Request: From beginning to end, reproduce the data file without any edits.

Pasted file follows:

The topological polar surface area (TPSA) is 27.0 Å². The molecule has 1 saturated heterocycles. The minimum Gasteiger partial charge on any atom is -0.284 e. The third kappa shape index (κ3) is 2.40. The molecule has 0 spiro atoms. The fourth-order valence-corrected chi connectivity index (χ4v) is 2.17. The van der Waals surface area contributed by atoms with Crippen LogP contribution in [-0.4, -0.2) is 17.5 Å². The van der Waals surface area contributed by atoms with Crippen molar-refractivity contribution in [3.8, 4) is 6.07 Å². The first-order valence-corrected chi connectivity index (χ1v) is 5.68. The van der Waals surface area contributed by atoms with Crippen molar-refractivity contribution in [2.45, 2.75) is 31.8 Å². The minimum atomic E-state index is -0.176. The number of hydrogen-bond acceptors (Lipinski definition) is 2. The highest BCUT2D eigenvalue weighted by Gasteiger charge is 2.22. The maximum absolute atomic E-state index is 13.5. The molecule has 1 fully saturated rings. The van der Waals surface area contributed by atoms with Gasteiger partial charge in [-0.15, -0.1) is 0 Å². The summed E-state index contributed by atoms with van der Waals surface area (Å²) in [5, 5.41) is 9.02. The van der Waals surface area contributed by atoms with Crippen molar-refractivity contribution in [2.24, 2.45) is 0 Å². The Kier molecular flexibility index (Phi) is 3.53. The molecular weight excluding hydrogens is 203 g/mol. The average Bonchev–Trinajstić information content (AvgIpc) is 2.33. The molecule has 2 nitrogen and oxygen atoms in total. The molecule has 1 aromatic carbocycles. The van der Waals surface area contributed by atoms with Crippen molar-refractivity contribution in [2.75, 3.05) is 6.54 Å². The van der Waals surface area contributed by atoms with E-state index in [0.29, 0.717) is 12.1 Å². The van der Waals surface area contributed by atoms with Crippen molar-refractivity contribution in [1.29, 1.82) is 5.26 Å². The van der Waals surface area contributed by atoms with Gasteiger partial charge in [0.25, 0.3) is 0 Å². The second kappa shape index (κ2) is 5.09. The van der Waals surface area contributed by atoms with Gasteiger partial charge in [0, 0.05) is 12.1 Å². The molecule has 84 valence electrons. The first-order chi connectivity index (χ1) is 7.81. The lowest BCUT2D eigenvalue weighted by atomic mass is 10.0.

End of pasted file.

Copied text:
The topological polar surface area (TPSA) is 27.0 Å². The molecule has 1 saturated heterocycles. The minimum Gasteiger partial charge on any atom is -0.284 e. The third kappa shape index (κ3) is 2.40. The molecule has 0 spiro atoms. The fourth-order valence-corrected chi connectivity index (χ4v) is 2.17. The van der Waals surface area contributed by atoms with Crippen LogP contribution in [-0.4, -0.2) is 17.5 Å². The van der Waals surface area contributed by atoms with Crippen molar-refractivity contribution in [3.8, 4) is 6.07 Å². The first-order valence-corrected chi connectivity index (χ1v) is 5.68. The van der Waals surface area contributed by atoms with Crippen molar-refractivity contribution in [2.45, 2.75) is 31.8 Å². The minimum atomic E-state index is -0.176. The number of hydrogen-bond acceptors (Lipinski definition) is 2. The highest BCUT2D eigenvalue weighted by Gasteiger charge is 2.22. The maximum absolute atomic E-state index is 13.5. The molecule has 1 fully saturated rings. The van der Waals surface area contributed by atoms with Gasteiger partial charge in [-0.15, -0.1) is 0 Å². The summed E-state index contributed by atoms with van der Waals surface area (Å²) in [5, 5.41) is 9.02. The van der Waals surface area contributed by atoms with Crippen molar-refractivity contribution in [2.24, 2.45) is 0 Å². The Kier molecular flexibility index (Phi) is 3.53. The molecular weight excluding hydrogens is 203 g/mol. The average Bonchev–Trinajstić information content (AvgIpc) is 2.33. The molecule has 2 nitrogen and oxygen atoms in total. The molecule has 1 aromatic carbocycles. The van der Waals surface area contributed by atoms with Crippen molar-refractivity contribution in [2.75, 3.05) is 6.54 Å². The van der Waals surface area contributed by atoms with E-state index in [0.29, 0.717) is 12.1 Å². The van der Waals surface area contributed by atoms with Crippen molar-refractivity contribution in [1.29, 1.82) is 5.26 Å². The van der Waals surface area contributed by atoms with Gasteiger partial charge in [0.25, 0.3) is 0 Å². The second kappa shape index (κ2) is 5.09. The van der Waals surface area contributed by atoms with Gasteiger partial charge in [0, 0.05) is 12.1 Å². The molecule has 84 valence electrons. The first-order chi connectivity index (χ1) is 7.81. The lowest BCUT2D eigenvalue weighted by atomic mass is 10.0.